Woman fears hospital

2016-06-14 10:38
Isabella Smith (84) describes the burning pain she experienced after being given a drink of Formalin in Grey’s Hospital after an operation.

Isabella Smith (84) describes the burning pain she experienced after being given a drink of Formalin in Grey’s Hospital after an operation. (Ian Carbutt, The Witness)

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Pietermaritzburg - Pietermaritzburg resident Isabella Smith (84) would rather die in her room than be admitted to a state hospital.

Smith said on Monday while testifying before Judge Graham Lopes in the Durban High Court in support of a R1 million lawsuit against the KZN Health Department for medical negligence.

Her claim arises from an incident when she was given formalin instead of water to drink following a knee replacement operation at Pietermaritzburg’s Grey’s Hospital on May 5, 2010.

While Smith initially sued for R425 000 in damages, her lawyers confirmed yesterday that they have notified the department they are amending the claim to just over R1 million based on expert reports.

In his opening address to court, Smith’s advocate Rocky Ramdass described as tragic and “lamentable” the history of the case, which dragged on for four years culminating in a failed attempt last month to settle the case.

“The salt being rubbed into the wound is the fact that we are dealing with an old lady who belongs to a vulnerable part of our population. This is not how the state ought to litigate,” he submitted.

Smith testified that she is a changed person since swallowing a cupful of formalin (a toxic liquid used for preserving body parts) thinking it was water.

She lost 23 kilograms in under six weeks, can no longer eat solid food of any sort and has lost her zest for life, becoming a recluse in her room. “I live on water, soup, [mashed] bananas and tea,” she said, adding that she had previously enjoyed her food including steak and curry.

She said she was given the liquid by an anaesthetist when she asked for something to drink after surgery. “I gulped it down and started screaming, ‘You are killing me’ … It was burning in my nose, mouth and down in my stomach,” she said.

Smith said a doctor gave her a bottle of charcoal and told her to drink it within an hour. She felt ill and nauseous and vomited repeatedly. She also suffered ongoing pain in her nose, chest, throat and stomach. “I complained but they did nothing,” she said.

The court was told her intended hospital stay of three days was extended for about five weeks.

Smith said she gave all her food away in hospital as she could not eat it, and she was put on a drip. She has not slept well since drinking formalin and still suffers from nightmares.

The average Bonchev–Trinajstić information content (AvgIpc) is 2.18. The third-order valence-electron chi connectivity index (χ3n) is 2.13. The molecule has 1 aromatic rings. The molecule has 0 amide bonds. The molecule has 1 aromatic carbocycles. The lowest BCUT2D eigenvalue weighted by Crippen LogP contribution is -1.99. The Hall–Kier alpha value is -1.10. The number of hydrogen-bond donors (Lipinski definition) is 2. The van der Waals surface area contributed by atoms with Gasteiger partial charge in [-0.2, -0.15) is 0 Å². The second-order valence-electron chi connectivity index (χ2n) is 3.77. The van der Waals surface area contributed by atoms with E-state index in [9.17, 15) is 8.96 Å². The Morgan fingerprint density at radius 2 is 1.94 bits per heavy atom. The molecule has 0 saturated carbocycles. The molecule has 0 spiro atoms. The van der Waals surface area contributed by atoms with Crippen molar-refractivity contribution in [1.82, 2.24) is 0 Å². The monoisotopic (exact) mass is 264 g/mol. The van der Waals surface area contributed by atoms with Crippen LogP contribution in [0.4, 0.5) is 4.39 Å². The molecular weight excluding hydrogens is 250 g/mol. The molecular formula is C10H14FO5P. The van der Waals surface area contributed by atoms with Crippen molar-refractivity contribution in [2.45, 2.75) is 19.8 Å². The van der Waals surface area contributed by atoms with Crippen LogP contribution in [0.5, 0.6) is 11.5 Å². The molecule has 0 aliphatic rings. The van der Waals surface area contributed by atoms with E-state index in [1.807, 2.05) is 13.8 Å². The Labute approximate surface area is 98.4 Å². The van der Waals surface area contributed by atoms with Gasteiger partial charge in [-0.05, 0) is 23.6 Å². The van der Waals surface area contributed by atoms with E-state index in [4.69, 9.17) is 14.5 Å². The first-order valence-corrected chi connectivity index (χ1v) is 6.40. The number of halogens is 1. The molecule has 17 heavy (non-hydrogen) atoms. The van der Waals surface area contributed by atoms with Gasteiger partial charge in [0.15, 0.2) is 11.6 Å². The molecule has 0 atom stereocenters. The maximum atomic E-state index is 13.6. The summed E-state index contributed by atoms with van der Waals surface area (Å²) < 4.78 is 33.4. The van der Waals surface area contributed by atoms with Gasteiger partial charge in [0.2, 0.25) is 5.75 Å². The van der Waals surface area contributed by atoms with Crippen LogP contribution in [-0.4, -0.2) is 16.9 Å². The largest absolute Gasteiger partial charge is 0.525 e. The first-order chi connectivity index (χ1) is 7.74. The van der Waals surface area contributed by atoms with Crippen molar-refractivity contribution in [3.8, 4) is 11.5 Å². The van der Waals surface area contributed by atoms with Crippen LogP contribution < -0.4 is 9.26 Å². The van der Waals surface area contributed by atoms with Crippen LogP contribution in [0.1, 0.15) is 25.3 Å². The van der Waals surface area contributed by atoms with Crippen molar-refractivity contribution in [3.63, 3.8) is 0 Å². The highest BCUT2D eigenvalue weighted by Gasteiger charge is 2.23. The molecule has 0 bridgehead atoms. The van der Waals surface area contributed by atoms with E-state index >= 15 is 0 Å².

She also underwent a month of repeated hospital visits after being discharged from Grey’s for a severe nose bleed she believes was linked to her formalin ingestion.

Asked how she would feel about going back to hospital, in future, Smith declared: “No thank you. I am scared to go to hospital. If I get ill, I must rather die in my room.”

Smith vehemently rejected a suggestion by the department’s advocate Mergen Chetty that her only comment after she took a sip of formalin was to say it “did not taste right”.

“I beg your pardon … I didn’t take a sip. I gulped a whole cup and I started screaming,” Smith replied.

She alleged a nurse attending to another patient even told her to “keep quiet”.

Chetty said the state will also lead evidence that the formalin was contained in a medicine measure, and not a large cup, but Smith denied this.

Smith’s lifelong friend Carmen Erasmus told the court the formalin incident changed Smith’s personality. She used to be the “life and soul of a party”, ran a florist shop, was artistic and loved dancing. She also ate a lot.

Now she was a “bitter lady”, never came out of her room and was always anxious.

Erasmus said had received an urgent call to go to Smith on the day of her surgery. She found her in an agitated state, sweating profusely and she said she was given something to drink that had burnt her.

The following day, noticing that her friend’s face appeared “puffy”, a nurse told her that Smith had suffered a slight stroke, she said.

Erasmus, who visited Smith daily in hospital, said she only found out when she glanced through a medical file near her bed that she had been given formalin.

“A sister came along and closed the file and said, ‘How dare you look in that file?’” said Erasmus.

The case is continuing.

Read more on:    pietermaritzburg  |  health  |  court

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